‘Taraki died defending the Tamil cause’- paper

[TamilNet, Thursday, 05 May 2005, 03:26 GMT]
Condemning the abduction and murder last week of political columnist and military analyst Dharmeratnam Sivaram, the Tamil Guardian newspaper this week reproached those who sought to rationalise his killing on the basis of his support for the Tamil struggle. “Yes, he was a Tamil patriot. [But] in a field laden with hyperbole and zeal, Taraki’s writing compelled prevailing understandings to be questioned rather than simply foist his own views on readers. His death will sadden those on all sides prepared to listen to rational, even if contrary, arguments,” the paper said.

The full text of the paper’s editorial comment on the Mr. Sivaram’s killing, titled ‘Fallen Fighter,’ follows:

“Even those inured to Sri Lanka’s brutal political violence and vicious ethnic conflict would have been shocked by the murder last week of Dharmeratnam Sivaram (Taraki). The political columnist and military analyst was arguably one of Sri Lanka’s best known media figures. His brazen abduction and execution, as CPJ quite rightly put it, must surely challenge the self-delusive optimism of those who believe that Sri Lanka can be reformed into a pluralist democracy. There can be no doubt Sri Lankan military intelligence is responsible for the murder, even if hairs are split as to whether the trigger was pulled by a Sinhala trooper or a Tamil paramilitary. The question is not simply whether anyone at the top of the state authorised the killing, but where in the machinery is the logic that will ensure Taraki’s extra-judicial killing will not be the last and, like that of every single murdered journalist - not to mention tens of thousands of other unknown individuals, will never be investigated or punished.

“Why was Taraki killed? For many, the answer seems obvious: he was a Tamil Tiger supporter. Yes, he was a Tamil patriot. He carried a rifle for the freedom struggle before he picked up a pen. But he was not always a backer of the Tigers. Indeed he once stood opposed to the LTTE, before he subsequently came to see it as the most viable vehicle for his beloved cause (not least given his military insight). But was it something he wrote or something he did that made him a marked man? Had he broken any of Sri Lanka’s repressive laws, the state wouldn’t have hesitated to put him in the dock. He earned its ire differently.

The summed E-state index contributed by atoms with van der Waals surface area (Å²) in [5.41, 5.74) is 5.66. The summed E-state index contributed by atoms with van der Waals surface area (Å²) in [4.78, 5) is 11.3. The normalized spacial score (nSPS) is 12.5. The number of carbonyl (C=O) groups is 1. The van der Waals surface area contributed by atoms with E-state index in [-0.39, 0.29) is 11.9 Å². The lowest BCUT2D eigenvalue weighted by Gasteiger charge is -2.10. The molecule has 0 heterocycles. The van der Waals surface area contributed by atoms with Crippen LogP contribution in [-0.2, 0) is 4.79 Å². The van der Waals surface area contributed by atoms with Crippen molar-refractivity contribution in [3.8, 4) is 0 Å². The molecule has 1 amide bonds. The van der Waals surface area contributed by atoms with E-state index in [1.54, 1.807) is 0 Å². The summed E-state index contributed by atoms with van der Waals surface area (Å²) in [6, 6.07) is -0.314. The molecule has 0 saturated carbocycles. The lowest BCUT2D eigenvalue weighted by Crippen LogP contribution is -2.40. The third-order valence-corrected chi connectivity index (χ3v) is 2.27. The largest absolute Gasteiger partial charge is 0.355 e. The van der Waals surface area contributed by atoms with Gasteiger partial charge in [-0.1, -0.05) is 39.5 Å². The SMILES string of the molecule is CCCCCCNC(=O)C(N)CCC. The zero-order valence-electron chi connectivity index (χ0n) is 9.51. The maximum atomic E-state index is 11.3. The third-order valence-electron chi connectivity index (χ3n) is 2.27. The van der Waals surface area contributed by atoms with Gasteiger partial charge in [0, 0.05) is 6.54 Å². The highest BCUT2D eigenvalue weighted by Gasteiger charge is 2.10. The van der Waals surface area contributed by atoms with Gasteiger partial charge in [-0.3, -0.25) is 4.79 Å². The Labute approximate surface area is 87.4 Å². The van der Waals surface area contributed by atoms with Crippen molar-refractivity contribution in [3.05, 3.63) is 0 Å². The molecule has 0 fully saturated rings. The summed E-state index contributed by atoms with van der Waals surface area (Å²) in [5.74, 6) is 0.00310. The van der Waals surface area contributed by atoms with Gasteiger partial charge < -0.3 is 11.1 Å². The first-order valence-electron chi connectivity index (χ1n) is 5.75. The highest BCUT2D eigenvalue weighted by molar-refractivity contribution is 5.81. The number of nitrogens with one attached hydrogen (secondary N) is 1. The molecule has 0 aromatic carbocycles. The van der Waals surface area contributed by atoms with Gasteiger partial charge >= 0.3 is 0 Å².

“As many have pointed out, it was his writing that did much to promote the Tamil struggle. (Shamefully, some writers in the south have sought to rationalise his murder on the basis of his boldly sympathetic writing for the Tamil cause - they ought to ask themselves what it says of Sri Lanka that this is sufficient rationale for abduction and execution). Fluent and articulate in English and Tamil, Taraki was one of Sri Lanka’s most influential columnists. In a field laden with hyperbole and zeal, Taraki’s writing compelled prevailing understandings to be questioned rather than simply foist his own views on readers. That is why his column was eagerly awaited by all sides of Sri Lanka’s political divides. Caught up in an activist mentality, the plethora of writing on Sri Lanka’s conflict has, over the years, consistently failed to explain the escalation of violence or growth of the Tamil independence struggle. In particular, amid the nationalist fervour with which much of Sri Lanka’s Sinhala-dominated media hailed the military onslaughts of the 90’s against the Tigers, Taraki mockingly questioned the reality they presented with counterarguments that came, no doubt without design, given who his publishers were, to boost Tamil morale at critical lows. He earned the widespread respect he came to receive. Through his columns and, perhaps most tellingly, through the TamilNet website, Taraki drove home another point: accuracy is more important for credible media than objectivity. All of us, after all, have valid opinions. His death will sadden those on all sides prepared to listen to rational, even if contrary, arguments. Our feelings over his killing are reflected in Taraki’s own words, penned fifteen years ago, after his close friend, Richard de Soyza, was almost identically abducted, tortured and murdered:

“I salute a friend and fellow journalist most gruesomely murdered by those who dare not show their faces nor advance or protect their interests as honourable and brave men do. In the land where people were proud of the Sinhala lion, desperate jackals roam, seeking out their defenceless prey. Richard and many more have been brutally murdered; who or what is to be blamed? The collective psyche of the Sinhala people? Enough of this silent impotence. The terrorists have to be resisted. Extreme cowardice and a gnawing lack of self esteem as usual seem to be at the source of this faceless terrorism. Therefore it should be collectively resisted before it starts to knock on every door looking for victims to torture and kill, thereby to reassure itself of its existence.”



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